Once we had arrived in this city, we walked through a flea-market (I’m sure at least half the goods would have been seen at Essenwood market – like traditional Zulu mats which we didn’t dare enquire about, lest we get hassled to buy.

Interesting that Bologna is the only place where we’ve felt uncomfortable at times. We were sitting on a step looking at the map, when a man dropped a chunky gold ring on the pavement in front of us. He then attempted to get us to buy it, but we walked away quickly – Mark probably swearing at him in Afrikaans. Then later, another map consulting moment and a ” bag” lady started asking us to buy some of her goods. There are also other occasional beggars on the streets, but nowhere as many as we are used to seeing in SA.

Bologna is known as the city of towers – and indeed, we experienced this as we got 2 for the price of 1! The San Pietro campanile is a tower within a tower. It provides access via a graded walkway between the inner and outer towers. Once at the top we enjoyed the magnificent views. After visiting a number of sites, and enjoying a wander about the inner city, we attempted to negotiate the bus system to find our hotel. Alas, this was not a great success and we ended up schlepping around the streets of Bologna – and thank goodness for mapping apps which helped us find our way to our hotel.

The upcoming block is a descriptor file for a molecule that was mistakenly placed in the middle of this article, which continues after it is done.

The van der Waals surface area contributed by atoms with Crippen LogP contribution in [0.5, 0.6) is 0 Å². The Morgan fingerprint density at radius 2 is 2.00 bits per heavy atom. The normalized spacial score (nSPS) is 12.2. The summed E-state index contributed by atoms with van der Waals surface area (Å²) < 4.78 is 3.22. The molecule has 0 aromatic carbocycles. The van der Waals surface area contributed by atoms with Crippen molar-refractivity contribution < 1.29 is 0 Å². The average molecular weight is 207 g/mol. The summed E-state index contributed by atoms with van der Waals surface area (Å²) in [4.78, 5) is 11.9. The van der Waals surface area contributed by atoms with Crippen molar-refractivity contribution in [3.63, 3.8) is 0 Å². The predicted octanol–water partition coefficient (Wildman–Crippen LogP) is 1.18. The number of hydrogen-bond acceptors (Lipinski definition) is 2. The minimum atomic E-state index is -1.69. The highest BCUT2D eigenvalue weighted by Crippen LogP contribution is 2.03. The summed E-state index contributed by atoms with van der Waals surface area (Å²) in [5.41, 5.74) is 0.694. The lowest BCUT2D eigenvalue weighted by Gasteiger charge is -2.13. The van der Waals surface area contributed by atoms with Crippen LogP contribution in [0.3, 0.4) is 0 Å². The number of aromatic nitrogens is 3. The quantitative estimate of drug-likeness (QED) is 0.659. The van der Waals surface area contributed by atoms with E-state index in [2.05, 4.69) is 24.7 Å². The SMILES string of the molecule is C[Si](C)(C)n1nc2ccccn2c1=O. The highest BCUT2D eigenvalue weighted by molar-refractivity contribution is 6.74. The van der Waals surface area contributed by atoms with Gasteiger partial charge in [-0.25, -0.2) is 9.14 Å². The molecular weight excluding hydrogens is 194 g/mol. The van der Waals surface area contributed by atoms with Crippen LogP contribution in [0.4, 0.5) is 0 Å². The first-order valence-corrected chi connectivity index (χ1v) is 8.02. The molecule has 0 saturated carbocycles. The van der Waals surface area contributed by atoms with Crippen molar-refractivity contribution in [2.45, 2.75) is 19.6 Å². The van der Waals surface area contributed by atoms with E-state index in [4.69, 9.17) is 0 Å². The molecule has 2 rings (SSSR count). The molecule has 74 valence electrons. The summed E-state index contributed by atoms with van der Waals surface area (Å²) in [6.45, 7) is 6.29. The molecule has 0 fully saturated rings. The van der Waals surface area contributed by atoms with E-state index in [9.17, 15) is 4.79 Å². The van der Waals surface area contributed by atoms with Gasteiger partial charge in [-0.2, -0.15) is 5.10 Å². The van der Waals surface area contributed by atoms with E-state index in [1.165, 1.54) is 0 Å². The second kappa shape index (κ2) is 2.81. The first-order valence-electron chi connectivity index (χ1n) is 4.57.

We had booked this place on a special offer for a traditional meal which included the room. A good meal indeed with a bottle of prosecco. Tomorrow we will use the hotel shuttle to get back to the station.

I really enjoyed our excursion to Bologna (thanks Marie Joubert for the suggestion) not only for the spectacular drive to the city but also for a less tourist-congested place. A city rich in history, very interesting. 

I must also confess that one gets to a stage of suffering from historical and cultural overkill. Tomorrow we are planning our return to Florence, and a day to catch up.

Returning from Bologna: oh dear! 

We arrived at the station, confidently went off to the machine to buy tickets, very pleased with ourselves that we managed to work out what we had to get, costing us about €26. The train was due to leave from platform 6 at 11.23 so off we went and waited at what we thought was platform 6, only to suddenly realize (at 11.23) that there was more than one platform 6, and we were on the wrong one. Goodbye train! So off to enquiries and after a long wait seats were found for us on an express train for which we had to pay another €20 each. Damn! However, we are now on the train, returning “home” to Via del Forbici in Florence.

Monday: our Tuscany trip.